Hydrology

How would tides on earth be different if the moon revolved around earth in 15 days instead of 30 days?

If the moon moved around the earth faster, while the earth maintained the same rotational speed, the period between spring and neap tides would be less.

697071
Environmental Issues
Earth Sciences
Dead Sea
Hydrology

Where is most of the fresh water on earth found?

Most of the earth's fresh water is stored as ice in the Arctic and Antarctic regions of the globe. About 1.7% of the earth's entire water supply exists in icecaps.

Other useful statistics:

Approx. 97.5% of the earth's water is stored in the ocean and is not usable because it is saline.

The remaining 2.5% is freshwater:

1.7% is found in ice caps.

0.7% is found as groundwater.

0.02% is found in lakes, streams, rivers, etc.

0.001% is found in the atmosphere.

0.001% is found as soil moisture.

0.0001% is found in biological organisms.

Keep in mind that statistics vary from source to source, but this provides a general idea of the order of magnitude difference between volumes of water stored on earth.

Polar ice (about 75%)

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Hydrology

Why don't wells overflow?

There are many kinds of wells. When they overflow they are called artesian wells or springs. A well is a man made thing. It is nothing more than a hole in the earth to gain access to fresh groundwater. Old wells were dug by hand till water was found and then the walls were shored up with local stones to keep the well from collapsing. Then a cover was built around the top of the well ands a roof was then added. This kept people from falling in as well as keeping debris from falling or blown in by the wind. A manual lever, rope and bucket fishished the thing. Now, the answer is gravity. Water seeps to its lowest point in the ground and then flows to the sea. Also known as underground rivers, they can be anywhere from 5 feet deep to over 1000 feet deep. Ground water levels can fluctuate with the amount of rainfall for an area. Wells can dry up and also the ground water table can rise, but not enough to make it to ground level. When water seeps all the way to the hot magma underground, it turns to steam and geysers and warm springs appear on the surface. Yellowstone national park's "Old Faithful" and Warm Springs, Georgia are two examples of this. We get sinkholes because the ground that we walk on dialy "floats" on a layer of saturated soil which water flows through, although very slowly and when it dries up it is unable to support the layer(s) above it. During earthquakes this layer gets shook up and liquifaction occurs also unable to support the layer(s) above it and objects like buildings and bridges sink into what seems to be solid earth. Hope this helps.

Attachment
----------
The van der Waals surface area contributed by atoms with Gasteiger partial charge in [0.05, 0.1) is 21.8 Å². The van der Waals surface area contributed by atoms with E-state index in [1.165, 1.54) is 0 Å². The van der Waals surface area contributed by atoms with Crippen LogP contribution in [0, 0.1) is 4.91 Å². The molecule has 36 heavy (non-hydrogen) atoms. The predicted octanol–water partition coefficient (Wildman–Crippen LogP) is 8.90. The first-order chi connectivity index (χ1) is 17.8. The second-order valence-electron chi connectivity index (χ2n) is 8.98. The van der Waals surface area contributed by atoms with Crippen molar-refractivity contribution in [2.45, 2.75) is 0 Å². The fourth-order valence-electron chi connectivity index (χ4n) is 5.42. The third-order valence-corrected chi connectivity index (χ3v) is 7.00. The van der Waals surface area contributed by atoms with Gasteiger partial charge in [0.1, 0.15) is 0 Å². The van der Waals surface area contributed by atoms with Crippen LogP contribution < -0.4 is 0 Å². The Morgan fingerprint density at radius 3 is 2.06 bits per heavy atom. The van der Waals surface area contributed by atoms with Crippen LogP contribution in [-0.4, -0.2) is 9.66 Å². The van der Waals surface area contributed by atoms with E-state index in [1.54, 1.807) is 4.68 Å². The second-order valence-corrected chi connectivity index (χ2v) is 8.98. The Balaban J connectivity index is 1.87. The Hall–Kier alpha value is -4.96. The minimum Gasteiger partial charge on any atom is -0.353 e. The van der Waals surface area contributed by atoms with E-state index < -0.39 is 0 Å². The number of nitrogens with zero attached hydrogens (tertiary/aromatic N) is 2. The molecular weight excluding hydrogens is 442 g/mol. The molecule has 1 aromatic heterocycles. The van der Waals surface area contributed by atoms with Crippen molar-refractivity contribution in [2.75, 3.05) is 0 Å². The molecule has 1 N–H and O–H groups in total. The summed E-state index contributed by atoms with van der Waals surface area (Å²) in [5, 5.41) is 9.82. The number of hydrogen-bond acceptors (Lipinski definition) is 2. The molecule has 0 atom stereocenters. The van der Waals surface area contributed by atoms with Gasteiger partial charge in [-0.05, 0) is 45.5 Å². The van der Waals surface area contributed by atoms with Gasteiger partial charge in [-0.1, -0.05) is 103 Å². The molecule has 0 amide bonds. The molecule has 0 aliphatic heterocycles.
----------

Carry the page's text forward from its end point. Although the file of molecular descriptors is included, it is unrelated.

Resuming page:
596061
Earth Sciences
The Moon
Ocean Tides
Hydrology

What causes tides on earth?

Tides are caused by "tidal forces" (named so after the tides) from the Moon. The "tidal forces" refer to the fact that one side of Earth - the side that is closest to the moon - is attracted stronger by the moon than the opposite side.

575859
Astronomy
Earth Sciences
The Moon
Ocean Tides
Hydrology

What causes the tides on the Earth?

The Moon's gravitational pull on the Earth, and to a lesser degree the Sun's gravity as well. The Sun's gravity force is much weaker on Earth's surface than the Moon's gravity because of its greater distance.

While the Moon creates the overall change in the level of the oceans, each location will have slightly different tides because of sea depths, topography, and other factors.

Also, see the related questions linked below.

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Fluid Dynamics
Glaciers
Hydrology

Can an iceberg sink?

no. it melts

An iceberg will float as long as it is in water. If you could put an iceberg in a liquid less dense than ice, the iceberg would sink.

414243
Lakes and Rivers
Oceans and Seas
Water Pollution
Hydrology

What is the total volume of fresh water on earth in volume?

The volume of all fresh water on Earth would be about 8 to 10 million cubic miles. That sounds like a lot except that 2/3 of that is frozen into glaciers and the ice caps in Greenland and Antarctica.

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Estimates vary on the percent of the Earth's water that is fresh, but it is only about 2.5 to 3% of the Earth's water. Most of this fresh water is frozen in the ice caps (Greenland and Antarctica) and in glaciers.

NASA says Earth's total water content is about 1.39 billion cubic kilometers (331 million cubic miles) and that 2.5% of that is fresh water. (And 68.9% of it is locked up in glaciers) The US Geological Survey says that up to 3% of the world's water is fresh.

(see related link)

131415
Science
Earth Sciences
Seasons
Ocean Tides
Hydrology

What are the factors that brought about the occurrence of tides on earth?

the distance of the moon from the earth

the total gravity of the moon

the amount of water in the tide.....

and ect

by J.P.A

373839
Hydrology

What is percolation in hydrology?

Percolation is basically the movement of water as it infiltrates the permeable soil in the ground.

313233
Science
Astronomy
Hydrology

What would happen to tides if Earth stopped rotating?

We wouldn't care, because the amount of energy it would take to stop the Earth from spinning would destroy the planet anyway.

Eventually, billions of years from now, IF the Earth and Moon survive the expansion of the Sun into a red giant, the Earth's rotation will slow down and the Earth will become tidally locked like the Moon is. The Earth will spin at the same speed that the Moon orbits, and the Moon will appear to be suspended in the sky. When that happens, there will no longer be any tides.